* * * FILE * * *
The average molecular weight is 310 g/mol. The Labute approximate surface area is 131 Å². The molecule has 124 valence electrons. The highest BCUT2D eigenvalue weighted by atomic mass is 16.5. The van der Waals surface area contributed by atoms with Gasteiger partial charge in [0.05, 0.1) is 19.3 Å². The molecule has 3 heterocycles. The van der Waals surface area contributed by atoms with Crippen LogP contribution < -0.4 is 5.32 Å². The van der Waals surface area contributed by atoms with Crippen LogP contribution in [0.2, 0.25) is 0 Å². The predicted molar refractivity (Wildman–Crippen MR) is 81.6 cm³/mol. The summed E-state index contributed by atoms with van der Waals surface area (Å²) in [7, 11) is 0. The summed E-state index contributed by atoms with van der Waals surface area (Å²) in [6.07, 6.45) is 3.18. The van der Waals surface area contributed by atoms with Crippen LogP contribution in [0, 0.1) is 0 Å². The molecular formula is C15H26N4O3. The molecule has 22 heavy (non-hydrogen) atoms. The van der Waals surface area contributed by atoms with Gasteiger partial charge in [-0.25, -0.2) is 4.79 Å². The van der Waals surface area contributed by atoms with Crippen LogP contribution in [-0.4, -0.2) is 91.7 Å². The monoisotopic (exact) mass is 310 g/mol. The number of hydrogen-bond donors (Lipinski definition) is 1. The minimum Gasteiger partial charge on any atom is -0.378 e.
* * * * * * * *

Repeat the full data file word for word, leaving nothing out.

The average molecular weight is 310 g/mol. The Labute approximate surface area is 131 Å². The molecule has 124 valence electrons. The highest BCUT2D eigenvalue weighted by atomic mass is 16.5. The van der Waals surface area contributed by atoms with Gasteiger partial charge in [0.05, 0.1) is 19.3 Å². The molecule has 3 heterocycles. The van der Waals surface area contributed by atoms with Crippen LogP contribution < -0.4 is 5.32 Å². The van der Waals surface area contributed by atoms with Crippen LogP contribution in [0.2, 0.25) is 0 Å². The predicted molar refractivity (Wildman–Crippen MR) is 81.6 cm³/mol. The summed E-state index contributed by atoms with van der Waals surface area (Å²) in [7, 11) is 0. The summed E-state index contributed by atoms with van der Waals surface area (Å²) in [6.07, 6.45) is 3.18. The van der Waals surface area contributed by atoms with Crippen LogP contribution in [0, 0.1) is 0 Å². The molecular formula is C15H26N4O3. The molecule has 22 heavy (non-hydrogen) atoms. The van der Waals surface area contributed by atoms with Gasteiger partial charge in [-0.25, -0.2) is 4.79 Å². The van der Waals surface area contributed by atoms with Crippen LogP contribution in [-0.4, -0.2) is 91.7 Å². The monoisotopic (exact) mass is 310 g/mol. The number of hydrogen-bond donors (Lipinski definition) is 1. The minimum Gasteiger partial charge on any atom is -0.378 e.